Review – Writ of the Wilds (Legend of the Five Rings Roleplaying)

Edge Studio may be placing more emphasis on Adventures in Rokugan, but the bespoke Legend of the Five Rings Roleplaying is still out there and just added Writ of the Wilds to the catalogue. Writ of the Wilds (1) introduces the Dragonfly Clan; (2) gives more information on the Dragon Clan, temples in Rokugan (especially remote ones), Yobanjin, naga and other nonhuman species, elemental imbalances, notable forests, traveling in the wilderness; and (3) provides mechanics in support of all of these. Note that, given the above, the title and tag of the book are a not the most accurate – this is not “The Essential Guide to Wilderness Survival” – although the full description from the back of the book does give you a better idea of what’s inside. With a new minor clan, the usual expanded information on a great clan, temples being pretty important to Rokugan, and foundational information on some non-Rokugani options, Writ of the Wild is a must have for fans of Legend of the Five Rings Roleplaying.


Of course, as a long-time Dragon Clan player, I think the most important thing here is that there’s more information about the Dragon Clan and their chilly, mountainous lands. In addition to the gazetteer-style information, topics include the relationship between Togashi and Shinsei, the unique nature of the Togashi “family,” the clan’s religious viewpoints, the investigative techniques of the Kitsuki, and the clan’s declining birth rates. In addition to the usual family capitals, some of the notable locations discussed include Fukurokujin Seido (the primary shrine to the Fortune of Wisdom, which has built up quite the arts and crafts collection because pilgrims try to bring something they made with their own hands), the Wrath of the Kami (a very active volcano), Nanashi Mura (a ronin village), and Mountain Song Temple (a temple centered around the winds and the tones they make as they strike unusual mountainside formations).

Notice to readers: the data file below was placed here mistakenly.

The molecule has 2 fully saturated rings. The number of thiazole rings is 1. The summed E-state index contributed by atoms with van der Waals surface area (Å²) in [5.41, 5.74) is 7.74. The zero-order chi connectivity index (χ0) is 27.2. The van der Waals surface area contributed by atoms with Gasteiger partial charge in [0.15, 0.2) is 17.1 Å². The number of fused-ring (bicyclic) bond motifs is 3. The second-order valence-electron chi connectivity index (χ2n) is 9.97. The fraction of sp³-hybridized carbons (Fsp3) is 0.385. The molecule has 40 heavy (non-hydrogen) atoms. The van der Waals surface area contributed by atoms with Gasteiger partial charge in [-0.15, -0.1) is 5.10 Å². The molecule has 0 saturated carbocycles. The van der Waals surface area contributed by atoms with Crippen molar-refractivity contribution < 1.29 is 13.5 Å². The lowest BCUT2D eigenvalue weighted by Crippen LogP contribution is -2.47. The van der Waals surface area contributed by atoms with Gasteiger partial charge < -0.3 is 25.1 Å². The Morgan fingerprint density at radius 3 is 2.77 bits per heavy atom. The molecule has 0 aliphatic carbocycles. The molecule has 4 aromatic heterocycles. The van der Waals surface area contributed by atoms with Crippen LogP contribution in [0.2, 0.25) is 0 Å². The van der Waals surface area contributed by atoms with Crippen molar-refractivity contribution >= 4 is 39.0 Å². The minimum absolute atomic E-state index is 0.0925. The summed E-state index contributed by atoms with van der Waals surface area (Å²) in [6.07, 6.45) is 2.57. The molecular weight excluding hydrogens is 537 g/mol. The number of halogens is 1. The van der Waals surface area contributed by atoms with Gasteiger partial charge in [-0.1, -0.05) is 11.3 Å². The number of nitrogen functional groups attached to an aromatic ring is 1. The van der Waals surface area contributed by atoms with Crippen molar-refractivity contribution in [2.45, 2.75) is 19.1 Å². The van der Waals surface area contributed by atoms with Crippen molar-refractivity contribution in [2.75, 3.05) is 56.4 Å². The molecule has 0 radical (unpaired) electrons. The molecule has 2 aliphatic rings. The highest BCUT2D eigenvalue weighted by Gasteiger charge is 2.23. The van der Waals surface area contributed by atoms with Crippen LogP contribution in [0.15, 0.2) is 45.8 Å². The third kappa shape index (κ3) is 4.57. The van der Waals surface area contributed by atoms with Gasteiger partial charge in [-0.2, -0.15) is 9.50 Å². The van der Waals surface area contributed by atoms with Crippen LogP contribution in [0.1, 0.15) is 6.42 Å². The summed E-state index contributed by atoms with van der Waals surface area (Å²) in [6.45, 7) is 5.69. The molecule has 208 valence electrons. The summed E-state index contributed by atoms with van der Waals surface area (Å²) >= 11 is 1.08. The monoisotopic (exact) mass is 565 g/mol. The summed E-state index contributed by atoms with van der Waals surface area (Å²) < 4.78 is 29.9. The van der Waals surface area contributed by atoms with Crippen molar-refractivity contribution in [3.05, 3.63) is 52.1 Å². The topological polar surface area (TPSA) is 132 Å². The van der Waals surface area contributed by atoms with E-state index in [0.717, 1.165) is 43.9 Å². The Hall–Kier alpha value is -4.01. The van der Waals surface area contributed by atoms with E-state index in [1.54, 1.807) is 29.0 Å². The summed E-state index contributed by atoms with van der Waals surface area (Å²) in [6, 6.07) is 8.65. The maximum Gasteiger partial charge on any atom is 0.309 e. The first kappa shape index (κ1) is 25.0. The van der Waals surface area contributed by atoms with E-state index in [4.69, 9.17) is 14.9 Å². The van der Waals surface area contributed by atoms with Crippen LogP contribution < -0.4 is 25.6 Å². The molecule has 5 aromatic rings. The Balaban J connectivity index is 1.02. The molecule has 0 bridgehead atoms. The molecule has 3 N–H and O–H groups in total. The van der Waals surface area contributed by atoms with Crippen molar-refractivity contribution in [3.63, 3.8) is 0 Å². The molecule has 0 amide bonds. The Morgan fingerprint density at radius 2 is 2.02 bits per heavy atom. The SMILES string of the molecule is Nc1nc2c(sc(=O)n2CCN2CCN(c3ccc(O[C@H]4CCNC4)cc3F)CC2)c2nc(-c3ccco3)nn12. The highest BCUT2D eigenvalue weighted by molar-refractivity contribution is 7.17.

The Dragonfly minor clan is, in a lot of practical ways, a fifth family of the Dragon Clan. They were created through the marriage of a Dragon and a Phoenix, who married for love despite the Phoenix’s political engagement to a member of the Lion Clan. For reasons we may never know, the Dragon and Phoenix Clans supported their wayward members and defeated a Lion Clan army that was sent to take retribution for the broken engagement. The Emperor, seeking to encourage the Dragon and Phoenix to work together, created the Dragonfly. Notwithstanding that origin, the Dragonfly don’t have a ton to do with the Phoenix on a day-to-day basis, instead serving as the gatekeepers for the Dragon – those who wish to visit the Dragon are politely kept at Shiro Tonbo unless they meet the Dragon’s exacting specifications (or the Dragon play all mysterious by authorizing a particular individual, usually before anyone should even know they’re coming). As with all Minor Clans, the Dragonfly have a clan option (favoring Earth) and a family option (favoring Air/Water) for character creation. The Dragonfly School is the Grace of the Spirits, which bears the shugenja and courtier tags (Dragonfly bushi train outside of the clan). Their school technique allows a Theology check to help out with a failed social roll, and they gain early access to Air/Water shuji and to the Heart of the Water Dragon invocation.

There is a full mechanical presentation for the some nonhumans as well – naga, yokai, tengu, and the Tattered Ear nezumi. The main nezumi entry is elsewhere, so the Tattered Ear section is fairly short here, but there are still mechanics (like the Tattered Ear Explorer bushi school). The Naga, on the other hand, get a bunch of pages and all of their mechanics (including the Shinomen Naga Seer bushi/courtier school). The tengu are somewhere in between in terms of flavor information (they also get the Mask of Air monk/sage tradition). The nonhumans gain specific techniques only available to them, like Flight, Razor Bite, Owl’s Swoop Style, Skittering Shift, and Tail Sweep.